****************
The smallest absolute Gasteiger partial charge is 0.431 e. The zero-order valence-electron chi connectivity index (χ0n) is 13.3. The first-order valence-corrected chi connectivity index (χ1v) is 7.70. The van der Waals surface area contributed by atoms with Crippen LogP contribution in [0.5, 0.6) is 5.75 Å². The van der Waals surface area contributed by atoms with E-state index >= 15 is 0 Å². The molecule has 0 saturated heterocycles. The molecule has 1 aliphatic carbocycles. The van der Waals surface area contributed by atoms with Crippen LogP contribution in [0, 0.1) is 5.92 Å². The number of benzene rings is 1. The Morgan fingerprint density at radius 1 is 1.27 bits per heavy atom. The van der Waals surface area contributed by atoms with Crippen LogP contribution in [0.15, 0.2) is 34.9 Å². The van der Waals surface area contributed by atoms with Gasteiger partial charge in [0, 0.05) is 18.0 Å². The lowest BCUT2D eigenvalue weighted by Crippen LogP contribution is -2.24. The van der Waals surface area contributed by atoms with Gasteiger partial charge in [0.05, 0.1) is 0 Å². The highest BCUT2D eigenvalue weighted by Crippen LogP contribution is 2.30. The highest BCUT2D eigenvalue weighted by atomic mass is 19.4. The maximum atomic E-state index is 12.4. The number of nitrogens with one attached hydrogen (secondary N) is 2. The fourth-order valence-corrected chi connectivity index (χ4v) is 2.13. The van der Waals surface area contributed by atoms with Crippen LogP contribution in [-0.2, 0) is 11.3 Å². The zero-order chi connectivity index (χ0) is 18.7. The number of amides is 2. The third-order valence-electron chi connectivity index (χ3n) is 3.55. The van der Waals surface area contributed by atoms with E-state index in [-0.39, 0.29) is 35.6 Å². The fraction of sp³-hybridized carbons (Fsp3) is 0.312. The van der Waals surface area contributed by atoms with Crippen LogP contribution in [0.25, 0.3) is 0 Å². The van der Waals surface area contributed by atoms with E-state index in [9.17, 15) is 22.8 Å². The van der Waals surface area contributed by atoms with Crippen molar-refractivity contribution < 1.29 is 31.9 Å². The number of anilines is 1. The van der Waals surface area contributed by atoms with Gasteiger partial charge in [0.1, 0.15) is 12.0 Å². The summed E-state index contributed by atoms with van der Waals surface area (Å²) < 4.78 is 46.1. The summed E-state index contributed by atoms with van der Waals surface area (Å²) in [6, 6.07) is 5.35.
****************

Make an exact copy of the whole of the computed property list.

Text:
The smallest absolute Gasteiger partial charge is 0.431 e. The zero-order valence-electron chi connectivity index (χ0n) is 13.3. The first-order valence-corrected chi connectivity index (χ1v) is 7.70. The van der Waals surface area contributed by atoms with Crippen LogP contribution in [0.5, 0.6) is 5.75 Å². The van der Waals surface area contributed by atoms with E-state index >= 15 is 0 Å². The molecule has 0 saturated heterocycles. The molecule has 1 aliphatic carbocycles. The van der Waals surface area contributed by atoms with Crippen LogP contribution in [0, 0.1) is 5.92 Å². The number of benzene rings is 1. The Morgan fingerprint density at radius 1 is 1.27 bits per heavy atom. The van der Waals surface area contributed by atoms with Crippen LogP contribution in [0.15, 0.2) is 34.9 Å². The van der Waals surface area contributed by atoms with Gasteiger partial charge in [0, 0.05) is 18.0 Å². The lowest BCUT2D eigenvalue weighted by Crippen LogP contribution is -2.24. The van der Waals surface area contributed by atoms with Gasteiger partial charge in [0.05, 0.1) is 0 Å². The highest BCUT2D eigenvalue weighted by Crippen LogP contribution is 2.30. The highest BCUT2D eigenvalue weighted by atomic mass is 19.4. The maximum atomic E-state index is 12.4. The number of nitrogens with one attached hydrogen (secondary N) is 2. The fourth-order valence-corrected chi connectivity index (χ4v) is 2.13. The van der Waals surface area contributed by atoms with Crippen LogP contribution in [-0.2, 0) is 11.3 Å². The zero-order chi connectivity index (χ0) is 18.7. The number of amides is 2. The third-order valence-electron chi connectivity index (χ3n) is 3.55. The van der Waals surface area contributed by atoms with E-state index in [-0.39, 0.29) is 35.6 Å². The fraction of sp³-hybridized carbons (Fsp3) is 0.312. The van der Waals surface area contributed by atoms with Crippen LogP contribution in [0.25, 0.3) is 0 Å². The van der Waals surface area contributed by atoms with E-state index in [9.17, 15) is 22.8 Å². The van der Waals surface area contributed by atoms with Crippen molar-refractivity contribution < 1.29 is 31.9 Å². The number of anilines is 1. The van der Waals surface area contributed by atoms with Gasteiger partial charge in [0.1, 0.15) is 12.0 Å². The summed E-state index contributed by atoms with van der Waals surface area (Å²) < 4.78 is 46.1. The summed E-state index contributed by atoms with van der Waals surface area (Å²) in [6, 6.07) is 5.35.